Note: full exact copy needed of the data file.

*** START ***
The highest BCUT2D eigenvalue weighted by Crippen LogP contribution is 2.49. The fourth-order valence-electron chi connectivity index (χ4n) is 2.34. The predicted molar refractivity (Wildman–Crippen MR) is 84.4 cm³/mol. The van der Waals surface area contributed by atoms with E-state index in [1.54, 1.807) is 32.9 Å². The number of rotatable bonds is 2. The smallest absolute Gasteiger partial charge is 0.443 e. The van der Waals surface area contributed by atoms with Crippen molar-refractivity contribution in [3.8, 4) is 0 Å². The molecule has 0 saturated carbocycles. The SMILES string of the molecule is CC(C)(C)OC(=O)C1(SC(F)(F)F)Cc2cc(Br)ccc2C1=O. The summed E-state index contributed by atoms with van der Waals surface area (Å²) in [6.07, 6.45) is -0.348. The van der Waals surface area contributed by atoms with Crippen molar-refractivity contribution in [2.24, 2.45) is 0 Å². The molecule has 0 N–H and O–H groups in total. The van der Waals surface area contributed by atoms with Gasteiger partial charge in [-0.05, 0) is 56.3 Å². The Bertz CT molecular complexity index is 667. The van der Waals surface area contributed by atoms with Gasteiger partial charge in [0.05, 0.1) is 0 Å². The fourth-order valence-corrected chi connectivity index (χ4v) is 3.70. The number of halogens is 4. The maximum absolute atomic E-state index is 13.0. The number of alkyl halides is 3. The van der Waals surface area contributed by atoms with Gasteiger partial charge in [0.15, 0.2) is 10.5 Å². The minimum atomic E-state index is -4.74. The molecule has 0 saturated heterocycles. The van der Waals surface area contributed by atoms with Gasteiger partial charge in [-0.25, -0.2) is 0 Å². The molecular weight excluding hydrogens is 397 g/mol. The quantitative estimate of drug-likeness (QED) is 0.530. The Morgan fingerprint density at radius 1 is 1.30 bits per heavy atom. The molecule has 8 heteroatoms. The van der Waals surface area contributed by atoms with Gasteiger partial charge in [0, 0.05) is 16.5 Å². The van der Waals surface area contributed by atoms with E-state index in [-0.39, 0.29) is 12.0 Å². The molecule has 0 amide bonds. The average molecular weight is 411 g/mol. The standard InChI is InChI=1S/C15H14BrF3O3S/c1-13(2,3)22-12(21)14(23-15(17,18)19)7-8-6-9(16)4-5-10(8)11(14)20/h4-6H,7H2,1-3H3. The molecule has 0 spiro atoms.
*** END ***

The highest BCUT2D eigenvalue weighted by Crippen LogP contribution is 2.49. The fourth-order valence-electron chi connectivity index (χ4n) is 2.34. The predicted molar refractivity (Wildman–Crippen MR) is 84.4 cm³/mol. The van der Waals surface area contributed by atoms with E-state index in [1.54, 1.807) is 32.9 Å². The number of rotatable bonds is 2. The smallest absolute Gasteiger partial charge is 0.443 e. The van der Waals surface area contributed by atoms with Crippen molar-refractivity contribution in [3.8, 4) is 0 Å². The molecule has 0 saturated carbocycles. The SMILES string of the molecule is CC(C)(C)OC(=O)C1(SC(F)(F)F)Cc2cc(Br)ccc2C1=O. The summed E-state index contributed by atoms with van der Waals surface area (Å²) in [6.07, 6.45) is -0.348. The van der Waals surface area contributed by atoms with Crippen molar-refractivity contribution in [2.24, 2.45) is 0 Å². The molecule has 0 N–H and O–H groups in total. The van der Waals surface area contributed by atoms with Gasteiger partial charge in [-0.05, 0) is 56.3 Å². The Bertz CT molecular complexity index is 667. The van der Waals surface area contributed by atoms with Gasteiger partial charge in [0.05, 0.1) is 0 Å². The fourth-order valence-corrected chi connectivity index (χ4v) is 3.70. The number of halogens is 4. The maximum absolute atomic E-state index is 13.0. The number of alkyl halides is 3. The van der Waals surface area contributed by atoms with Gasteiger partial charge in [0.15, 0.2) is 10.5 Å². The minimum atomic E-state index is -4.74. The molecule has 0 saturated heterocycles. The van der Waals surface area contributed by atoms with Gasteiger partial charge in [-0.25, -0.2) is 0 Å². The molecular weight excluding hydrogens is 397 g/mol. The quantitative estimate of drug-likeness (QED) is 0.530. The Morgan fingerprint density at radius 1 is 1.30 bits per heavy atom. The molecule has 8 heteroatoms. The van der Waals surface area contributed by atoms with Gasteiger partial charge in [0, 0.05) is 16.5 Å². The van der Waals surface area contributed by atoms with E-state index in [-0.39, 0.29) is 12.0 Å². The molecule has 0 amide bonds. The average molecular weight is 411 g/mol. The standard InChI is InChI=1S/C15H14BrF3O3S/c1-13(2,3)22-12(21)14(23-15(17,18)19)7-8-6-9(16)4-5-10(8)11(14)20/h4-6H,7H2,1-3H3. The molecule has 0 spiro atoms.